verb (used with object), dosed, dos·ing.

verb (used without object), dosed, dos·ing.

to take a dose of medicine.

Origin of dose

1590–1600; earlier dos < Late Latin dosis < Greek dósis a giving
Related formsdos·er, nounsu·per·dose, nounun·der·dose, nounun·der·dose, verb (used with object), un·der·dosed, un·der·dos·ing.well-dosed, adjective Unabridged Based on the Random House Unabridged Dictionary, © Random House, Inc. 2019

Examples from the Web for dosing

Historical Examples of dosing

  • I've just been dosing on sage tea and honey, and it has about broke up my cough.

    A Little Girl in Old Boston

    Amanda Millie Douglas

  • Mantelish p. 344 brags about a new solvent he's been dosing its roots with.


    James H Schmitz

  • They're dosing him somehow with some diabolical Javanese thing, those two.

  • Have you been dosing yourself pretty regularly with these things?

    Cum Grano Salis

    Gordon Randall Garrett

  • And to obtaining this money might be traced the motive for dosing Lady Jenkins.

British Dictionary definitions for dosing



med a specific quantity of a therapeutic drug or agent taken at any one time or at specified intervals
informal something unpleasant to experiencea dose of influenza
Also called: dosage the total energy of ionizing radiation absorbed by unit mass of material, esp of living tissue; usually measured in grays (SI unit) or rads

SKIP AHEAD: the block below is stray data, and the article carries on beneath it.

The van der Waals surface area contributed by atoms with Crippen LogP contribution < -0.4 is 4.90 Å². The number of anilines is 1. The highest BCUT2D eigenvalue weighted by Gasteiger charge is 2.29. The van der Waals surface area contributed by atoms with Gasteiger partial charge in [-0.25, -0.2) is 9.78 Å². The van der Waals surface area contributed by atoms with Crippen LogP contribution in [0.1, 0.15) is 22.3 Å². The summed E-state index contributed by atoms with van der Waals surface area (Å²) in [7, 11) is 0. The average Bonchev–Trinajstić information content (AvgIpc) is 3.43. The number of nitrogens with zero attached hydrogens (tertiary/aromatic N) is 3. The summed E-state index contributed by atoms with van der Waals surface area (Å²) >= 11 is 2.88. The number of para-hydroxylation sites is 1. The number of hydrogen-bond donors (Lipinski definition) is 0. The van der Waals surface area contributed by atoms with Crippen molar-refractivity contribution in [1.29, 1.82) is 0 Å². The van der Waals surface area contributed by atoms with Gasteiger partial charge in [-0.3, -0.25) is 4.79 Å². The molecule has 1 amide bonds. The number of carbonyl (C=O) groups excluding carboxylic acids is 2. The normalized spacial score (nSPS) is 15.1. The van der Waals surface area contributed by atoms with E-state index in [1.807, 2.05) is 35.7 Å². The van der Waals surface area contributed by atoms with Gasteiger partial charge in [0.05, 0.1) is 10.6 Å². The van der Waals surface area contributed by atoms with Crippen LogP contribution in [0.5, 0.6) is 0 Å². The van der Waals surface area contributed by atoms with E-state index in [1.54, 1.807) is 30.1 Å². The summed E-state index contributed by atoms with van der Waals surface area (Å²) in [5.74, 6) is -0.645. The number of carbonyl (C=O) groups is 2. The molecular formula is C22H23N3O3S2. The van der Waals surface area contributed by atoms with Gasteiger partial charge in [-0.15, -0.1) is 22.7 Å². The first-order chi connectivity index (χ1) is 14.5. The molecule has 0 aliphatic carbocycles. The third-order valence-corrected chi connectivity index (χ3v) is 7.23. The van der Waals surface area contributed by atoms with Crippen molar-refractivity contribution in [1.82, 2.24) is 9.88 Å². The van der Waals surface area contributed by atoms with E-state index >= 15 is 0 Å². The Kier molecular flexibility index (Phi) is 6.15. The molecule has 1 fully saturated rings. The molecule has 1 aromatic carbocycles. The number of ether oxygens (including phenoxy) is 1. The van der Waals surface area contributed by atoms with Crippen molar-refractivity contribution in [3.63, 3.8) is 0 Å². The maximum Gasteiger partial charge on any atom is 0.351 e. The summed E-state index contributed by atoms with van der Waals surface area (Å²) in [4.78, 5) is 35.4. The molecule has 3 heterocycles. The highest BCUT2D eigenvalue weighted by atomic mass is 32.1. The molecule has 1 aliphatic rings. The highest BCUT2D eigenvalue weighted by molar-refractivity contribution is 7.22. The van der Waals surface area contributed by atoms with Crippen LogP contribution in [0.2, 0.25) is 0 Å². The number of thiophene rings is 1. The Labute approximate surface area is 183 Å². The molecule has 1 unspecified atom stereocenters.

Also called: dosage a small amount of syrup added to wine, esp sparkling wine, when the sediment is removed and the bottle is corked
slang a venereal infection, esp gonorrhoea
like a dose of salts very quickly indeed

verb (tr)

to administer a dose or doses to (someone)
med to give (a therapeutic drug or agent) in appropriate quantities
(often foll by up) to give (someone, esp oneself) drugs, medicine, etc, esp in large quantities
to add syrup to (wine) during bottling
Derived Formsdoser, noun

Word Origin for dose

C15: from French, from Late Latin dosis, from Greek: a giving, from didonai to give
Collins English Dictionary - Complete & Unabridged 2012 Digital Edition © William Collins Sons & Co. Ltd. 1979, 1986 © HarperCollins Publishers 1998, 2000, 2003, 2005, 2006, 2007, 2009, 2012

Word Origin and History for dosing



c.1600, from Middle French dose (15c.), from Late Latin dosis, from Greek dosis "a portion prescribed," literally "a giving," used by Galen and other Greek physicians to mean an amount of medicine, from stem of didonai "to give" (see date (n.1)). Slang meaning "venereal disease" is from 1914.



1650s, from dose (n.). Related: Dosed; dosing.

Online Etymology Dictionary, © 2010 Douglas Harper

dosing in Medicine




A specified quantity of a therapeutic agent, such as a drug, prescribed to be taken at one time or at stated intervals.
The amount of radiation administered as therapy to a given site.


To give or prescribe something, such as medicine, in specified amounts.
To give someone a dose, as of medicine.
The American Heritage® Stedman's Medical Dictionary Copyright © 2002, 2001, 1995 by Houghton Mifflin Company. Published by Houghton Mifflin Company.